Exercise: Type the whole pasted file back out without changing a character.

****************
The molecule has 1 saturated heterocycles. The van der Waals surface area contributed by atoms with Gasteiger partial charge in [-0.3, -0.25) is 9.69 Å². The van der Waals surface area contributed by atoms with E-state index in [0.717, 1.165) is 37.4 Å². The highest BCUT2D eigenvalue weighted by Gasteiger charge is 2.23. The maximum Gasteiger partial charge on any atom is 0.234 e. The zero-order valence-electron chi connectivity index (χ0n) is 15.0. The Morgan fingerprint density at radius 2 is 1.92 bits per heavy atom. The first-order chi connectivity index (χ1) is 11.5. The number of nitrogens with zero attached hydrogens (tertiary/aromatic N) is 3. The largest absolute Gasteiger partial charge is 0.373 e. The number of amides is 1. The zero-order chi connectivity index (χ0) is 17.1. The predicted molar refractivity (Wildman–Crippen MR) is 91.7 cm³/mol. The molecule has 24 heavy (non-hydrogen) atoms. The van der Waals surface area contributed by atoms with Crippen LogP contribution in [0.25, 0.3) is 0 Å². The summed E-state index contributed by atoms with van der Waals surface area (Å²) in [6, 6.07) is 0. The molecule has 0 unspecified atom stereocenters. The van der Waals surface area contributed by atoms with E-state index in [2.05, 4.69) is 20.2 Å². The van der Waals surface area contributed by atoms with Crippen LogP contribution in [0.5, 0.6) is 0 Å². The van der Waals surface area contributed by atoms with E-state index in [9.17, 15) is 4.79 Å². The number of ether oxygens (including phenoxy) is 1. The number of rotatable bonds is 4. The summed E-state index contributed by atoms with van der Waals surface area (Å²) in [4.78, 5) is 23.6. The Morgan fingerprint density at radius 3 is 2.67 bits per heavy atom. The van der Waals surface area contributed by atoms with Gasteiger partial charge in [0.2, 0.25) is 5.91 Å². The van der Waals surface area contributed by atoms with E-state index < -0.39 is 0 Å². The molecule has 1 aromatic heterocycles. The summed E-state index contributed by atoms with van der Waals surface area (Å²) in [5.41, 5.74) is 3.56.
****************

The molecule has 1 saturated heterocycles. The van der Waals surface area contributed by atoms with Gasteiger partial charge in [-0.3, -0.25) is 9.69 Å². The van der Waals surface area contributed by atoms with E-state index in [0.717, 1.165) is 37.4 Å². The highest BCUT2D eigenvalue weighted by Gasteiger charge is 2.23. The maximum Gasteiger partial charge on any atom is 0.234 e. The zero-order valence-electron chi connectivity index (χ0n) is 15.0. The Morgan fingerprint density at radius 2 is 1.92 bits per heavy atom. The first-order chi connectivity index (χ1) is 11.5. The number of nitrogens with zero attached hydrogens (tertiary/aromatic N) is 3. The largest absolute Gasteiger partial charge is 0.373 e. The number of amides is 1. The zero-order chi connectivity index (χ0) is 17.1. The predicted molar refractivity (Wildman–Crippen MR) is 91.7 cm³/mol. The molecule has 24 heavy (non-hydrogen) atoms. The van der Waals surface area contributed by atoms with Crippen LogP contribution in [0.25, 0.3) is 0 Å². The summed E-state index contributed by atoms with van der Waals surface area (Å²) in [6, 6.07) is 0. The molecule has 0 unspecified atom stereocenters. The van der Waals surface area contributed by atoms with E-state index in [2.05, 4.69) is 20.2 Å². The van der Waals surface area contributed by atoms with Crippen LogP contribution in [0.5, 0.6) is 0 Å². The van der Waals surface area contributed by atoms with E-state index in [9.17, 15) is 4.79 Å². The number of ether oxygens (including phenoxy) is 1. The number of rotatable bonds is 4. The summed E-state index contributed by atoms with van der Waals surface area (Å²) in [4.78, 5) is 23.6. The Morgan fingerprint density at radius 3 is 2.67 bits per heavy atom. The van der Waals surface area contributed by atoms with Gasteiger partial charge in [0.2, 0.25) is 5.91 Å². The van der Waals surface area contributed by atoms with E-state index < -0.39 is 0 Å². The molecule has 1 aromatic heterocycles. The summed E-state index contributed by atoms with van der Waals surface area (Å²) in [5.41, 5.74) is 3.56.